First, there is water. Air thick with salt sweat and a deep blue landscape dotted with the lacy imprints of coral. There are trees that rise in mounds from the scattered fingers of islands like forest green muttonchops or particularly dense broccoli. Land and sea boast of their fertility; the earth is rich with color.
There are boat rides and hair that tangles like an anemone in the wind. There are locals who offer you a cigarette, and there are streets made of sand, full of golf carts whizzing past. There is the decision to walk a mile dragging your suitcase humbly to the hostel where there is no hot water. There is laughter and jerk chicken and a man from Jamaica playing 1980s hits on an acoustic guitar poorly whose sincerity makes you cry.
There are Mayan ruins in sweltering heat and men who have illegally captured small crocodiles who beckon you to touch them and then hassle you for tips. Afterwards, there are mosquitos and sand fleas and a host of excuses to paint your legs with itchy, pink Dalmatian spots. There are inner tubes through caves and tiny bats illuminated by headlamps. There’s river swimming past chalky, limestone cliffs and ziplines above them that hurtle your body through the rainforest canopy like an unruly howler monkey.
There is scuba diving. There is the uncertainty that you will be able to breathe underwater and the fuzzy brain gremlins that cause you to eject out of the ocean again and again. There are moments when your anxiety spits you right back into your breakup, his palms on the steering wheel while screaming at you to GET OUT. There are calm men with experience who hold your hand and listen to your fears. There is trust that builds confidence. There is confidence that builds joy.
There is being 60 feet underwater and trying not to laugh as a sea turtle swims right past your nose. There is life: nurse sharks and coral made of neon filigree and moray eels and parrot fish and manta rays like immense, rubbery pillowcases with the gift of flight. There is stillness enough to think, wander, and roam. The sensation of being an undersea astronaut is wonderful in its slow-motion elegance. In between it all, there is a dance party at the bottom of the ocean and a girl who learned to swallow her fear.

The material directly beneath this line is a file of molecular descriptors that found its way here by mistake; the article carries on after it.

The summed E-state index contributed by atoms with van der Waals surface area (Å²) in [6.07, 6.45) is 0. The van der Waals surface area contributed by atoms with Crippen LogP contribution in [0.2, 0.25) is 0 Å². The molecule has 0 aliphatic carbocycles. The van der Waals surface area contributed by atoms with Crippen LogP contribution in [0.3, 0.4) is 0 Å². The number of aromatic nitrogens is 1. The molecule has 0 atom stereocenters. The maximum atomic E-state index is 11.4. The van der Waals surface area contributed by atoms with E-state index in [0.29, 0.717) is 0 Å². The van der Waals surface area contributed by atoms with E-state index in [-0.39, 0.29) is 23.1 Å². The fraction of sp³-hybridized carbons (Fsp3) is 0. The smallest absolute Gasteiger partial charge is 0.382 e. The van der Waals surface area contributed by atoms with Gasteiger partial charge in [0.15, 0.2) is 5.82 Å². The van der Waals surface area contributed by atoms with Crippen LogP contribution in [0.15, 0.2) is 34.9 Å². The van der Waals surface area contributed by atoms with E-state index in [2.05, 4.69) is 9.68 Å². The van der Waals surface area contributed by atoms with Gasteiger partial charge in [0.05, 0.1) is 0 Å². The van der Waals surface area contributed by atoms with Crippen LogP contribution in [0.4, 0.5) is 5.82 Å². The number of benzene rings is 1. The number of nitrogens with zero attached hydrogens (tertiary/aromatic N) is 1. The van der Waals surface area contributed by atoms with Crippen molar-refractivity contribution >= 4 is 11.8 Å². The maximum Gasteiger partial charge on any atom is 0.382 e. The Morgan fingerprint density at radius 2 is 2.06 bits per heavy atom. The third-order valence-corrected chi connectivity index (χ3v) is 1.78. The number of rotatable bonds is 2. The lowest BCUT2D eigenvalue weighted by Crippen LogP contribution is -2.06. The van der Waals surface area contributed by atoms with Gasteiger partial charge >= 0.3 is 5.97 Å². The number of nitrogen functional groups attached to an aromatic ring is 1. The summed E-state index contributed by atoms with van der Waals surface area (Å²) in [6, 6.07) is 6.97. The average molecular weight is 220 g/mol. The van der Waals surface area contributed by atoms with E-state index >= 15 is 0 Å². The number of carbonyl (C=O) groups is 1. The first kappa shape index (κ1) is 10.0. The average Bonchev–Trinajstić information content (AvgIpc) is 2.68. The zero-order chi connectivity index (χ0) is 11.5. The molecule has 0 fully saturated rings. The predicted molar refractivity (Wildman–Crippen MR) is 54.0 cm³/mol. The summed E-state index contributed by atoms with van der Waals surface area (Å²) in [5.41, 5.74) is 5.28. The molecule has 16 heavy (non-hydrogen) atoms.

There are locals who buy you beer and wander through back alleys to show you the cheapest, tastiest Salvadorian food in the city. There are tourists who throw their money at literal chicken shit and watch as a bird’s hazy stumble makes one person in the crowd very wealthy. There is a man with dreadlocks who plays bass in a reggae band and climbs coconut trees with bare feet like a frantic, island carny. There are people who relish drunken escapism.
There are long walks on the beach that feel like eternity and a welcome respite in a bar where young men who have had hard lives teach you to play dominos and solve brain teasers after one too many rum punches. There is a bartender who free dives who you wish would pull you into the bathroom hallway, kiss you, messy your hair, and dip his hand under your dress.
There is the feeling of missing the mountains and the frequency of human touch one often associates with home. You know in your bones that you are ready to leave.
In the rearview of the ten-person plane that soars out of your island getaway, there are constellations of coral reefs sprinkled across the sapphire waterscape. There are women who serve you coffee and meat pies at the airport. Despite the incessant mosquitoes, there are people who look you in the eyes and smile and mean it. There is a long flight with one too many Netflix episodes about the queen of England and an old friend waiting in Los Angeles with a car and a bouquet of roses.
There is strength hidden in your unfounded loneliness. There is life in spite of struggle.
(Big thanks to Shawnte Salabert for the writing prompt idea on this one. Check her out!)